Erfahren Sie hier, welche invasiven Neophyten in Sachsen-Anhalt vorkommen, wie sie aussehen, wo sie siedeln und welche Gefährdung von ihnen ausgeht. Scotch broom (Cytisus … alpina Maxim. Some of these introduced plants have the ability to thrive and spread aggressively, invading habitats and replacing native plants. Avoid options like multiflora rose, buckthorn, European privet, Japanese barberry, and the burning bush. Compound, pinnate, dark green leaves (7-9 leaflets each) are hairy and whitish beneath. filter by provider show all eFloras wikipedia EN. Avoid Invasive Plants. Japanese meadowsweet (English), Japanese spiraea (English) Synonym. Its rapid spread when it escapes from cultivation crowds out native species in natural areas. Remove spent flower heads to prevent this and encourage new blooms. Also called Japanese spiraea, it was introduced into the United States around 1870 to 1880 for ornamental cultivation due to its showy rosy-pink to carmine flowers. Repeated mowing or cutting will control the spread of spiraea but will not eradicate it. Legal Status. Spiraea japonica, the Japanese meadowsweet or Japanese spiraea, is a plant in the family Rosaceae. Wählen Sie Ihre gesuchte Pflanze einfach aus einer der Artenlisten aus. Spiraea bumalda, Burv. http://www.nps.gov/plants/alien/pubs/midatlantic/spja.htm
2013) Date of U.S. Introduction: Late 1800s (Feldhaus et al. Also known as Japanese Meadowsweet, this ornamental shrub was ﬁrst introduced from Asia around 1870 to 1880 due to its showy ﬂowers. and questions about the website should be directed to the webmaster. The white grubs live under ground and causes spots of brown grass and then no grass on the lawn. Subscribe to our website! Discover (and save!) Seeds from Japanese spirea can last for years in the soil, making the spread difficult to control. Summary. Cutting may be effective for small populations or environmentally sensitive areas. Spiraea japonica L. f. Japanese meadowsweet. Spiraea japonica is a deciduous, perennial shrub native to Asia that has been introduced to the United States as an ornamental. Plants that are not grown, distributed and planted by the industry (such as Alliaria petiolata, Garlic Mustard) do not appear on the list. Spreads: by seed which is produced in abundance. Editors: Steven Bell, Margaret Brown, Brigitte Coulton, Kimberly Marsho, Marsha Mercer, & Christa Watters overview; data; media; articles; maps; names; English. It is often … The Spiraea japonica spreads at a fast rate, overtaking native species in the region. Spiraea japonica, or Japanese Spiraea, is a flowering dwarf deciduous shrub with leaves that change color over the season, growing 4 to 6 feet high and as many feet wide. U.S. National Parks where reported invasive: Great Smoky Mountains National Park (North Carolina & Tennessee) Invasive Listing Sources: Commonwealth of Pennsylvania, Department of Conservation and Natural Resources, 1994. Japanese meadowsweet is found throughout the mid-Atlantic and in the Southeast, most commonly in the Appalachian Mountains. Invasive plants take over native plants, no matter how beautiful they look. Japanese spiraea, Japanese meadowsweet.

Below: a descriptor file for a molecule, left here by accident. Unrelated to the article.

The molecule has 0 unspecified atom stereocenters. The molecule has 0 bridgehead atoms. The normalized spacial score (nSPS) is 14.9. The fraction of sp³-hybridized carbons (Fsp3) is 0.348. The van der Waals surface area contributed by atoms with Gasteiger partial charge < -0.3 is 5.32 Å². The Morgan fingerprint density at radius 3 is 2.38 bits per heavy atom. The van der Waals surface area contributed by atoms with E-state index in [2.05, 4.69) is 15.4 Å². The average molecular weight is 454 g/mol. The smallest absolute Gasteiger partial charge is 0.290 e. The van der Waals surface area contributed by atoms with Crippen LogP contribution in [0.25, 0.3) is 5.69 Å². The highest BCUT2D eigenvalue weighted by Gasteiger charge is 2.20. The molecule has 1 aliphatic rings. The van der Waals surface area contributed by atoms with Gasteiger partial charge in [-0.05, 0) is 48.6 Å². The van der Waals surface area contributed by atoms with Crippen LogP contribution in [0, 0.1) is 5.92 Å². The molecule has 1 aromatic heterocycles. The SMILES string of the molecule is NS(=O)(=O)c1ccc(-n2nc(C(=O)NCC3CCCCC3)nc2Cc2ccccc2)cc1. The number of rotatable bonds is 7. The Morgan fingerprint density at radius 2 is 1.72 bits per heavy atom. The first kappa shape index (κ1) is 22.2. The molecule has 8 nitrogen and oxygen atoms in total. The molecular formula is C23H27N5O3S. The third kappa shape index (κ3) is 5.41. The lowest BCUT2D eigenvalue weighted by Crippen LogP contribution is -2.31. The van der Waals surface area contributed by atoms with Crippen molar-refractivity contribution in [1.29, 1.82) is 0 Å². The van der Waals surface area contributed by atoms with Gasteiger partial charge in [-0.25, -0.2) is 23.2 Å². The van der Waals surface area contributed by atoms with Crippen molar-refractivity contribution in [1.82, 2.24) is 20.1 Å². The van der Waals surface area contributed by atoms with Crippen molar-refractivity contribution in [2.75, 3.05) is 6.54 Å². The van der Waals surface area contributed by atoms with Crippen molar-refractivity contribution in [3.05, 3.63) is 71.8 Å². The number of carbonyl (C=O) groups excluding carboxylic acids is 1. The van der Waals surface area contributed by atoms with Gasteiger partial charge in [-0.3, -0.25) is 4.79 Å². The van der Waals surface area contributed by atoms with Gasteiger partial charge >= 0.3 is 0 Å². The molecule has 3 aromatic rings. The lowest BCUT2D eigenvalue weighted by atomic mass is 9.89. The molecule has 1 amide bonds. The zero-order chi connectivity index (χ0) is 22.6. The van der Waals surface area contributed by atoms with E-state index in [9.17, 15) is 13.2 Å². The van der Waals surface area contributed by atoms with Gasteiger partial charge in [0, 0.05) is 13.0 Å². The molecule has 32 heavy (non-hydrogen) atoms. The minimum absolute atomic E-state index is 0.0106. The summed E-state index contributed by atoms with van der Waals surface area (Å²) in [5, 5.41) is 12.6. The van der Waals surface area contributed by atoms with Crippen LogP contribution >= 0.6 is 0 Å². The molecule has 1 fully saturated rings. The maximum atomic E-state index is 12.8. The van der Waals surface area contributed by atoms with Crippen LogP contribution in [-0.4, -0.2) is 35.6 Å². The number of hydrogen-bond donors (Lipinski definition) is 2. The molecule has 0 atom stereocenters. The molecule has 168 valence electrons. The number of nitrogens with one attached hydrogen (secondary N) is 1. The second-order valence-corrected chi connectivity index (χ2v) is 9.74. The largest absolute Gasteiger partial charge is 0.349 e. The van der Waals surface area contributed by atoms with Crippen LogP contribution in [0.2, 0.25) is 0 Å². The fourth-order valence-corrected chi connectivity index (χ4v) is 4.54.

Discover (and save!) Whorled flower buds form on Giant Coneflower, an A, This week’s “mystery plant” post showed the, Master Gardener Organizations in Virginia, Teaching Garden at Fairlington Community Center, Master Gardener Tribute Garden at Fairlington Community Center, Organic Vegetable Garden at Potomac Overlook Regional Park, Educational Videos from Glencarlyn Library Community Garden, Tried & True Native Plants for the Mid-Atlantic, Planting Dates for Arlington and Alexandria, Select On-Line References for Kitchen Gardening, Gardening Basics for Arlington & Alexandria, VA, Community Gardens in Arlington & Alexandria, Between the Rows – A Guide to Vegetable Gardening, Creating Inviting Habitats for the Birds, Butterflies & Hummingbirds, Invasive Plant Factsheet: Japanese Spiraea (, Virginia Cooperative Extension Publications, Virginia Cooperative Extension – Alexandria Office, Virginia Cooperative Extension – Arlington Office. We started out as wildflowers from the bicycle trails of western Pennsylvania, but we've grown! Graphics: Marilyn Thomson Systemic herbicides containing glyphosate or triclopyr are effective (see Control Options). Japanese Meadowsweet can be planted in mass or aligned to create a hedge along pathways or fences. long, dark green above, pubescent on veins beneath, coarsely toothed margins. About us | Contact | Resources. The White Woodland variety looks a lot like Anthony Water also, but has white flower clusters instead. Promoting environmentally sound gardening practices for over 35 years! Documentation State Type; Southeast Exotic Pest Plant Council. Hammond, … Spiraea japonica, commonly called Japanese spirea, is a dense, upright, mounded, deciduous shrub that typically grows 4-6’ tall with a slightly larger spread. The MGNV website is maintained and created by the MGNV Social Media Committee with input from MGNV and VCE. The aggressive vines form smothering mats in natural areas, and can even girdle young trees. 2013) Impact: Capable of spreading rapidly and competing with native species (Feldhaus et al. Japanese barberry (Berberis thunbergii)—especially Northeast and Midwest. Flowers, fruits and seeds: flowers small pink (rarely white) in dense branched umbel-like clusters at the tips of branches, July to August; fruits mature in the fall. Clusters of attractive, rosy-pink … Invasive … Just enter your email address below and click "sign me up" to get notified of new updates to our site via email. collect. Spiraea viginiana, Spiraea betulifolia . About us | Contact | Resources. Japanese Meadowsweet Spiraea japonica L. fil. 2013) Means of Introduction: Introduced as an ornamental (Feldhaus et al. Its rapid spread when it escapes from cultivation crowds out native species in natural areas. Return to the Table of Contents | Download a PDF of Plant Invaders of Mid-Atlantic Natural Areas, APWG HOME PAGE | PCA